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4 Year Follow-Up After Carotid Bifurcation Resection and Interposition of a Poly tetrafluoroethylene Graft for Carotid Artery Disease

Introduction: The major cause of carotid artery disease is the presence of a significant carotid artery stenosis due to progressive arteriosclerosis. The gold standard remains carotid endarterectomy. However, other treatments have been performed: Eversion Carotid Endarterectomy, Carotid Artery Stenting and Carotid Bypass Grafting. In this article, the long-term follow-up results of an alternative surgical technique called Carotid Bifurcation Resection and Interposition of a Polytetrafluoroethylene Graft (BRIG) procedure are described.

Method: All BRIG procedures between April 2006 and September 2013 were retrospectively analysed. All procedures were performed by a single experienced surgeon (Philippe De Vleeschauwer) in a single centre.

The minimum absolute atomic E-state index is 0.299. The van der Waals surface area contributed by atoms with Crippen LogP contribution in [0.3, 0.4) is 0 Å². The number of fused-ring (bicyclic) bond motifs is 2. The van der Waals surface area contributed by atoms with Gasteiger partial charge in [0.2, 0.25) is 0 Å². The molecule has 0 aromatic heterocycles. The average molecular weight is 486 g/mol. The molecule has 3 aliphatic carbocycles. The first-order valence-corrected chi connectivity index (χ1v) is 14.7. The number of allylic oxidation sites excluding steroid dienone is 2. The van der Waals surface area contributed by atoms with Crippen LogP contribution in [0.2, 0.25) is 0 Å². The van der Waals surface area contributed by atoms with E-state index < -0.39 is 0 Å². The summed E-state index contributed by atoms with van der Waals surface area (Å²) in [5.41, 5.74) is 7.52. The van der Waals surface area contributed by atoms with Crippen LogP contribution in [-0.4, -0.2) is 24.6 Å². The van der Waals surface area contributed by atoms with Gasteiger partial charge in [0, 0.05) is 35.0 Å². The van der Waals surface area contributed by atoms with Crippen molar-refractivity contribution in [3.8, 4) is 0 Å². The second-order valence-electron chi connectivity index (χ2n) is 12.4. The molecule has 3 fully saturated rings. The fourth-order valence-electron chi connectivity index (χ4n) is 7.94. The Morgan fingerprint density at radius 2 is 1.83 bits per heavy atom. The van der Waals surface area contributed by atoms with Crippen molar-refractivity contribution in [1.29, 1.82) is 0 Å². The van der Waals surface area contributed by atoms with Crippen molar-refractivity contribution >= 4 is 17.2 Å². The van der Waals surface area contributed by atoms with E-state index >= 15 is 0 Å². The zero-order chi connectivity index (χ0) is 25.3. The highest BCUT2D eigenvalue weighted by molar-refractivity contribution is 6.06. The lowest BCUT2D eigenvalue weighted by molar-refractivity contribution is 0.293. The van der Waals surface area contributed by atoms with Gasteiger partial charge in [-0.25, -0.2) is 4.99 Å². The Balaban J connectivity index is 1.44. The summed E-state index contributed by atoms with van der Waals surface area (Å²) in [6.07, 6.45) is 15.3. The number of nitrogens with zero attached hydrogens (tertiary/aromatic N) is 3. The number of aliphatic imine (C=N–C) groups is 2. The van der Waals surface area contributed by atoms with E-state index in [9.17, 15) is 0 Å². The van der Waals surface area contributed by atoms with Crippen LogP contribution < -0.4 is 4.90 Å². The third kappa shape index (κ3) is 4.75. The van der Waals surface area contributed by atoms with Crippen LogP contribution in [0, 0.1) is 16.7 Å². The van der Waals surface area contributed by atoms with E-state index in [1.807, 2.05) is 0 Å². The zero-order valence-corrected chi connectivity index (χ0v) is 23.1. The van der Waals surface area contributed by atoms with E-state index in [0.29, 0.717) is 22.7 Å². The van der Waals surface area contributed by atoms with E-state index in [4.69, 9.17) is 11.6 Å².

Results: 70 BRIG procedures were performed during the study period. The median follow-up was 46.5 months (interquartile range 29.6–63.0 months, maximum 117 months). Indication for surgery was a symptomatic moderate stenosis (50–79% stenosis) in 10.0%, high-grade stenosis (≥ 80% stenosis) in 87.1% and (pseudo-) aneurysm in 2,9%. 34.3% of the procedures were for symptomatic carotid artery disease. 91.4% were primary treatments, whereas the remaining 8.6% had undergone a previous CEA on the ipsilateral carotid artery. During the 30 day post-operative follow-up period 1 patient died (1.4%) due to an acute myocardial infarction and 2 patients (2.9%) suffered a minor stroke with only minor residual fine motor impairment. Long-term patency showed a 50–69% restenosis rate of 4.3% a 70–99% restenosis of 0% and an occlusion rate of 1.4%. Jaw claudication occurred in 2 patients (2.9%).

Conclusion: The BRIG procedure is a promising alternative surgical technique to carotid endarterectomy. The results show a low 30 day post-operative mortality and morbidity, with excellent long-term graft patency. The BRIG procedure appears to be a safe and promising technique.


Ian Diebels, Marc Dubois and Philippe de Vleeschauwer*

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